The interdependence of semiconductor devices and companies in manufacturing was a recurring theme at this year’s SEMICON West, both in presentations and one-on-one discussions. Challenges range from sharing data securely across a highly integrated supply chain, particularly in light of heterogeneous integration, security concerns, and the increased use of AI, as well as concerns about the robustness of the supply chain.
All of this becomes increasingly challenging as the IC industry shifts from cramming everything onto a single SoC to advanced packaging with chiplets.
“If you think about traditional advanced packaging, you had a single flip chip, you could have a single bond layer. You’d reflow that chip, and if there were any issues with the connection, you could pop that out and disassemble it,” said Brad Perkins, product line director at Nordson Test & Inspection. “When you get into heterogeneous packaging, and multiple stacks of them, the ability to disassemble, reflow, and do that in a cost-competitive way becomes a problem. Also, you may have a non-conductive film that isn’t workable in a high-bandwidth memory stack. It just gets more complex because you have multiple layers and more things that can’t be reworked.”
Chiplets and heterogeneous integration also require a strategy for sharing data, particularly as chiplets shift from internally developed to a commercial, off-the-shelf model. “It requires adding another layer on top of the data for access controls, very similar to managing export controls for IP,” said Simon Rance, vice president of marketing at Cliosoft. “And it needs to be completely programmable, so customers can program that exactly to their requirements. They can isolate or geofence a piece of the data or a piece of the design and control who can have access to it, who can see it or even know about it.”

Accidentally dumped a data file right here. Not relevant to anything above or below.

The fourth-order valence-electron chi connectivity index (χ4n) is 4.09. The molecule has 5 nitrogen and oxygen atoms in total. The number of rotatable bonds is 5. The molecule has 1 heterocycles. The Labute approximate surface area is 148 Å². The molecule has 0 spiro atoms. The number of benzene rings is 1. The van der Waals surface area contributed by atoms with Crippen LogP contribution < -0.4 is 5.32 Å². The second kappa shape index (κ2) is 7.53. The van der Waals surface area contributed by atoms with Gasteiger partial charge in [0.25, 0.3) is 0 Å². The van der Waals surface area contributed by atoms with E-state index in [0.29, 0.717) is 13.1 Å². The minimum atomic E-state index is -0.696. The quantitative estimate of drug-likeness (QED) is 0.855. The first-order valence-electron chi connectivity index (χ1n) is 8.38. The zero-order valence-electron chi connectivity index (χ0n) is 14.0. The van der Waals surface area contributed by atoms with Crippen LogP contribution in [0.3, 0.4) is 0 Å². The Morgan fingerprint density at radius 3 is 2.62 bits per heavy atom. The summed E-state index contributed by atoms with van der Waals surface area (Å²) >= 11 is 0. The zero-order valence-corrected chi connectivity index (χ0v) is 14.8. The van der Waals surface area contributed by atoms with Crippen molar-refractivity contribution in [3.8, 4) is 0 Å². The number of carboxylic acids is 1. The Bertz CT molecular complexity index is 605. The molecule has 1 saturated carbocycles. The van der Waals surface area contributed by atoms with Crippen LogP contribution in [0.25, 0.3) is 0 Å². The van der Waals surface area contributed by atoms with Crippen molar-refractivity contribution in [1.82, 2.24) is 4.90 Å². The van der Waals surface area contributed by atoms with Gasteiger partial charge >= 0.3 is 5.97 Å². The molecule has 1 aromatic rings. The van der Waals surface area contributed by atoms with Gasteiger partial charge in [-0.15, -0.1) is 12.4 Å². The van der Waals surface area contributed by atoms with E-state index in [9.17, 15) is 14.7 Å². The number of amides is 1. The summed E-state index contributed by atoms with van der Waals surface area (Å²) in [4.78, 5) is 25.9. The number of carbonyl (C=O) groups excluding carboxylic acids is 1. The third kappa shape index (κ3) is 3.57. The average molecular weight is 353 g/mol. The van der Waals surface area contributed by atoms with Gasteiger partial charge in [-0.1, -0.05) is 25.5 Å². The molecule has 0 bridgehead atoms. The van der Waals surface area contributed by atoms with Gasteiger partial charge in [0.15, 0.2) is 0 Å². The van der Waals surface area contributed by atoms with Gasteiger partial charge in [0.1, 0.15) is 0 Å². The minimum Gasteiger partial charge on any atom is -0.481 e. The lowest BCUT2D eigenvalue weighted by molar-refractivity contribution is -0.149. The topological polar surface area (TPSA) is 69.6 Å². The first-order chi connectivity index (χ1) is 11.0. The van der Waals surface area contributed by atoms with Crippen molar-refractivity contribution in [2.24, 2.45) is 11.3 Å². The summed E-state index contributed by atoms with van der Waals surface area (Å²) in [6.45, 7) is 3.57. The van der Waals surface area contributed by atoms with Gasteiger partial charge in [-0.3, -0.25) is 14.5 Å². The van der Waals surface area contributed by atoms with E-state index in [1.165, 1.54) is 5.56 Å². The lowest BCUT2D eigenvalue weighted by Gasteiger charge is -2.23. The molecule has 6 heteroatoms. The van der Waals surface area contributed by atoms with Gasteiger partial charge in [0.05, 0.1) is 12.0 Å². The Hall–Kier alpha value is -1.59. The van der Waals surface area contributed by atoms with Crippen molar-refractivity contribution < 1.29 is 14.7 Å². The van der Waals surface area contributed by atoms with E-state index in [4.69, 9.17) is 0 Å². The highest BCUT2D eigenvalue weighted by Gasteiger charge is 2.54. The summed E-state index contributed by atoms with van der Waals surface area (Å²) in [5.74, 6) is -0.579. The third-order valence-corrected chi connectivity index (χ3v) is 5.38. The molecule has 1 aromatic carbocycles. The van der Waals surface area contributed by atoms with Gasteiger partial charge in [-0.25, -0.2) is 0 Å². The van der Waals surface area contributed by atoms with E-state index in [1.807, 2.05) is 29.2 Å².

For the chip industry to make progress on any major effort, such as smart manufacturing, cybersecurity, or sustainability, it requires collaboration up and down the supply/value chain. And that collaboration comes in many forms, from defining standards, partnering in the development of new technologies, to joining regional groups with common business objectives.
For instance, to address the carbon emissions from power utilities requires a consortium to negotiate a cost-effective rate. “We will be aggregating the demand and the consumption of the suppliers depending on where they are geographically,” said Dallai Slimani, vice president of the semiconductor segment at Schneider Electric. “Many of the suppliers are so small they don’t have access to some energy markets. This aggregation will actually provide the whole cohort access to those markets.”
Alan Weber of Cimetrix, a PDF Solutions company, presented results of SEMI member survey of their usage of the EDA standard. Defined Circa 2001 it supports a higher density of equipment data (volume and rate) as well as the flexibity to change data collection needs. Users stressed the importance of EDA in supporting real-time dispatch capabilities and other benefits to streaming data real-time. Speaking of real-time dispatch, Minds.ai and D-Simlab Technologies both presented on AI methods in to improve real-time scheduling in wafer fabs. SemiEngineering